A conventionally-designed bioretention cell, consisting of very sandy media meant to achieve high infiltration rates, was studied for its hydrologic and treatment performance over two monitoring periods: 2013–2014 (immediately post-construction) and 2017–2018 (4–5 years post-construction). Given the limited literature on mature performance of bioretention, the purpose of this study was to determine how the effluent from the bioretention cell and the hydrology changed over 5 years. The hydrologic performance was maintained 5 years post-construction, with median volume reductions of 100% in both monitoring periods, despite an underutilization of the soil volume. Using censored data analysis and a 95% confidence level, the results revealed that the effluent water quality in 2017–2018 was improved compared to 2013–2014 for some parameters, e.g., dissolved solids and nitrogen species, and was maintained for phosphorus, metals, and suspended solids. These results suggest that for a reliable assessment of bioretention cell treatment performance, it is recommended to wait for soil and plant establishment, e.g., 2 years after construction. Between the inlet and outlet of the bioretention cell (2017–2018 data only), concentration decreased for nitrogen species and suspended solids, but did not significantly increase or decrease for alkalinity, hardness, dissolved solids, phosphorus and metals. Mass removal of all contaminants was very high, largely due to high volume reductions. Despite sustained hydrologic performance up to 5 years post-construction, there is a need for targeted bioretention design for enhanced treatment performance of dissolved contaminants.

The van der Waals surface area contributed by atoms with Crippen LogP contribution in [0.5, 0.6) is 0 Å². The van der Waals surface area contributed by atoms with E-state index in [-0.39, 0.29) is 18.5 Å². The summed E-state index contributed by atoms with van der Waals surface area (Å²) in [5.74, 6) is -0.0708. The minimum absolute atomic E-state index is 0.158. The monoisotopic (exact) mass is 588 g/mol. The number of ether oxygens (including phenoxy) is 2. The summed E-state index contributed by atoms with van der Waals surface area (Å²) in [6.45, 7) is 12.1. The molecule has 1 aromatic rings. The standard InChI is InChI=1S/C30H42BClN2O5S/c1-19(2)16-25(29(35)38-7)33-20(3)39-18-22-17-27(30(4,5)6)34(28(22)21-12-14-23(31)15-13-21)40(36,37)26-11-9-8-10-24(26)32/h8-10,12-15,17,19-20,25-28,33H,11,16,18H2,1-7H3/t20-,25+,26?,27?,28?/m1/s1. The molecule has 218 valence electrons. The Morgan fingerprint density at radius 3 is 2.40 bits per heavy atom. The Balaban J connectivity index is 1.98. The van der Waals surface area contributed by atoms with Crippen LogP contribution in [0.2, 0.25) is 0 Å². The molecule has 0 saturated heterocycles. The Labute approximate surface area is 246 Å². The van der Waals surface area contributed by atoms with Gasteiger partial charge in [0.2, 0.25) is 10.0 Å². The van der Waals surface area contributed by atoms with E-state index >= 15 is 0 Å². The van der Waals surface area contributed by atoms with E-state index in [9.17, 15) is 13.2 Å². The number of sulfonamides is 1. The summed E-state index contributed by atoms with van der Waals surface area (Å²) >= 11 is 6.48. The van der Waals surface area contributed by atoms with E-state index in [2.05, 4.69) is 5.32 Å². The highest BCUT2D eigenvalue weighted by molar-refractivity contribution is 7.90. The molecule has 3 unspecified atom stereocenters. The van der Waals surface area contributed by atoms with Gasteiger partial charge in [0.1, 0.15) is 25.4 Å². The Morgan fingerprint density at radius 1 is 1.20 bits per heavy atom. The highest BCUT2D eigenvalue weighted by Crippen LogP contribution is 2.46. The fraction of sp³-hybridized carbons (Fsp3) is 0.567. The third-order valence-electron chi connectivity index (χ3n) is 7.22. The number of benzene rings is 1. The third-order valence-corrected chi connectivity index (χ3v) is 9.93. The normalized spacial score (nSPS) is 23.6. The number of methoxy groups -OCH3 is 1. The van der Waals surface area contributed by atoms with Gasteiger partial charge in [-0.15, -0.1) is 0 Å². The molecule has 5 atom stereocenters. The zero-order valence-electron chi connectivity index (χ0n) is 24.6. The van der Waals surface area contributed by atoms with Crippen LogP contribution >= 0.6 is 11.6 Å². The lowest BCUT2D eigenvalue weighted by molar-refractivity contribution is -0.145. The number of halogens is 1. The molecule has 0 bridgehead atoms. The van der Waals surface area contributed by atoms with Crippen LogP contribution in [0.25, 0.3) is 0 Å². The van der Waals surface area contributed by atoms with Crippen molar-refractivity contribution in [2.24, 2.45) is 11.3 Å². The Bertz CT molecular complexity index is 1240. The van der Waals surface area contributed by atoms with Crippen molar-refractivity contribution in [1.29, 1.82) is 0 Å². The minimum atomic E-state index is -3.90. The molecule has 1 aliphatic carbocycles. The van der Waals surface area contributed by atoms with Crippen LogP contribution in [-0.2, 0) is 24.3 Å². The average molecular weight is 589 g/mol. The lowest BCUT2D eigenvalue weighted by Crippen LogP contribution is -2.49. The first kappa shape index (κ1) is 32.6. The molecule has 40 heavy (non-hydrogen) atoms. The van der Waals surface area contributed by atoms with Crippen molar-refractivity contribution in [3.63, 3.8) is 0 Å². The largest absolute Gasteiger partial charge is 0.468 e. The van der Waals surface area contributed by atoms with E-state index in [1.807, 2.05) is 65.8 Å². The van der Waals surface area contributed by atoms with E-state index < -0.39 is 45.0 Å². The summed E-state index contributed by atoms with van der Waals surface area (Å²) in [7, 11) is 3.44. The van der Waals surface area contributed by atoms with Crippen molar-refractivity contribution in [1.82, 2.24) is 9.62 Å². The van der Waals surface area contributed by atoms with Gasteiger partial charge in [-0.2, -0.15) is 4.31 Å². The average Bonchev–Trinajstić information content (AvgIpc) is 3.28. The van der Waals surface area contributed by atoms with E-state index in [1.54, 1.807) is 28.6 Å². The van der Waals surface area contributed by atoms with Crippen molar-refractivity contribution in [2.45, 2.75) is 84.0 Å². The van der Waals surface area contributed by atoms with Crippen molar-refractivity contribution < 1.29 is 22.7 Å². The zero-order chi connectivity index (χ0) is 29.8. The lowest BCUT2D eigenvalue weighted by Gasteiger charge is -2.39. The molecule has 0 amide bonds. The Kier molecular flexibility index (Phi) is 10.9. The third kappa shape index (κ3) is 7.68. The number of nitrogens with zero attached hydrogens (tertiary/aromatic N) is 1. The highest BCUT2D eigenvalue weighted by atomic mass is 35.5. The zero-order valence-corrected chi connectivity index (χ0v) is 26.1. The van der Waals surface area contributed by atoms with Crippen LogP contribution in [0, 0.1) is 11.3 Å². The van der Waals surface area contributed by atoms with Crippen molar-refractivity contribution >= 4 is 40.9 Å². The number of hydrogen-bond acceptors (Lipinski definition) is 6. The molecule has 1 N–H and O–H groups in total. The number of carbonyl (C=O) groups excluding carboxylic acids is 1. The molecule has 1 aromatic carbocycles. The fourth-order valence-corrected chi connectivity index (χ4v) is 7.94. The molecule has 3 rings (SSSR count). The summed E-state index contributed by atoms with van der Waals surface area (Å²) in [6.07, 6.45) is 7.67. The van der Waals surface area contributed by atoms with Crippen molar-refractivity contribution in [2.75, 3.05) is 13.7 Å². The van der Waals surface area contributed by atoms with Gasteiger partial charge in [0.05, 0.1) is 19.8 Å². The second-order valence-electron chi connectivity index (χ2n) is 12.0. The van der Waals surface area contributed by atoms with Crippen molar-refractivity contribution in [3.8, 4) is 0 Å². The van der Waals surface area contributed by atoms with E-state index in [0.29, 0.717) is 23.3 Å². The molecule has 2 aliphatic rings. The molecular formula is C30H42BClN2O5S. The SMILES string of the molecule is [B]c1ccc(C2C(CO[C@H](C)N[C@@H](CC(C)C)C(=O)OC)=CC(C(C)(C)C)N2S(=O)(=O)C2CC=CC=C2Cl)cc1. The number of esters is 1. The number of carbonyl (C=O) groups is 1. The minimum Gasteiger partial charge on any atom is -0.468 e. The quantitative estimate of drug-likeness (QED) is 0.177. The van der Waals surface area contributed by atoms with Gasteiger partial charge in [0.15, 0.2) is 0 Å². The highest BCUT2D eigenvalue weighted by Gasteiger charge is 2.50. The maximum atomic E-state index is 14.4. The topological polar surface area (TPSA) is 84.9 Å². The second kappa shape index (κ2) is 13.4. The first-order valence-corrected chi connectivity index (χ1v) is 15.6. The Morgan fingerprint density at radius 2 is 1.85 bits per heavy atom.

High hydrologic and contaminant mass removal was maintained over 5 years.
Dissolved contaminants’ data revealed poor to moderate treatment performance.
Improved treatment would require targeted design for dissolved contaminant removal.
Monitoring >2 yrs. post-construction gives reliable treatment performance evaluation.
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